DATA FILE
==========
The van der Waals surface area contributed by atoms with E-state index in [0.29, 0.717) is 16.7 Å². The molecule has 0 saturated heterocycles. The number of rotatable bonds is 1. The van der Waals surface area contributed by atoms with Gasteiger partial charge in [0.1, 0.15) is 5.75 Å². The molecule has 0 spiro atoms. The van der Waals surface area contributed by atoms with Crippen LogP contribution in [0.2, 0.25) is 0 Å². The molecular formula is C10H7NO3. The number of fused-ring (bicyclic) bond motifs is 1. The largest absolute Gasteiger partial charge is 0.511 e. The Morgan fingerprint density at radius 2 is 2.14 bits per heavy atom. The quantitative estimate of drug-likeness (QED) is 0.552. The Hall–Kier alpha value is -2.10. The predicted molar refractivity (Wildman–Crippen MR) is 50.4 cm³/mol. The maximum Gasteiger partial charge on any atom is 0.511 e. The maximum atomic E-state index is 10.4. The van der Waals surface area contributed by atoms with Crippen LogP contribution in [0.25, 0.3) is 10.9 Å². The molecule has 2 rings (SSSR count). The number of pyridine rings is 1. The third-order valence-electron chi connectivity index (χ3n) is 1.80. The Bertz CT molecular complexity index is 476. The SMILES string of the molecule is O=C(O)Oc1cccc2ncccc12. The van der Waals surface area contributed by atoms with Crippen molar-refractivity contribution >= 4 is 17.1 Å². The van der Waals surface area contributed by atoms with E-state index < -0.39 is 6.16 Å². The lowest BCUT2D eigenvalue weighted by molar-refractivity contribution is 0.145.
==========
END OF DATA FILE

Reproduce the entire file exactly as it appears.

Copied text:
The van der Waals surface area contributed by atoms with E-state index in [0.29, 0.717) is 16.7 Å². The molecule has 0 saturated heterocycles. The number of rotatable bonds is 1. The van der Waals surface area contributed by atoms with Gasteiger partial charge in [0.1, 0.15) is 5.75 Å². The molecule has 0 spiro atoms. The van der Waals surface area contributed by atoms with Crippen LogP contribution in [0.2, 0.25) is 0 Å². The molecular formula is C10H7NO3. The number of fused-ring (bicyclic) bond motifs is 1. The largest absolute Gasteiger partial charge is 0.511 e. The Morgan fingerprint density at radius 2 is 2.14 bits per heavy atom. The quantitative estimate of drug-likeness (QED) is 0.552. The Hall–Kier alpha value is -2.10. The predicted molar refractivity (Wildman–Crippen MR) is 50.4 cm³/mol. The maximum Gasteiger partial charge on any atom is 0.511 e. The maximum atomic E-state index is 10.4. The van der Waals surface area contributed by atoms with Crippen LogP contribution in [0.25, 0.3) is 10.9 Å². The molecule has 2 rings (SSSR count). The number of pyridine rings is 1. The third-order valence-electron chi connectivity index (χ3n) is 1.80. The Bertz CT molecular complexity index is 476. The SMILES string of the molecule is O=C(O)Oc1cccc2ncccc12. The van der Waals surface area contributed by atoms with Crippen molar-refractivity contribution >= 4 is 17.1 Å². The van der Waals surface area contributed by atoms with E-state index < -0.39 is 6.16 Å². The lowest BCUT2D eigenvalue weighted by molar-refractivity contribution is 0.145.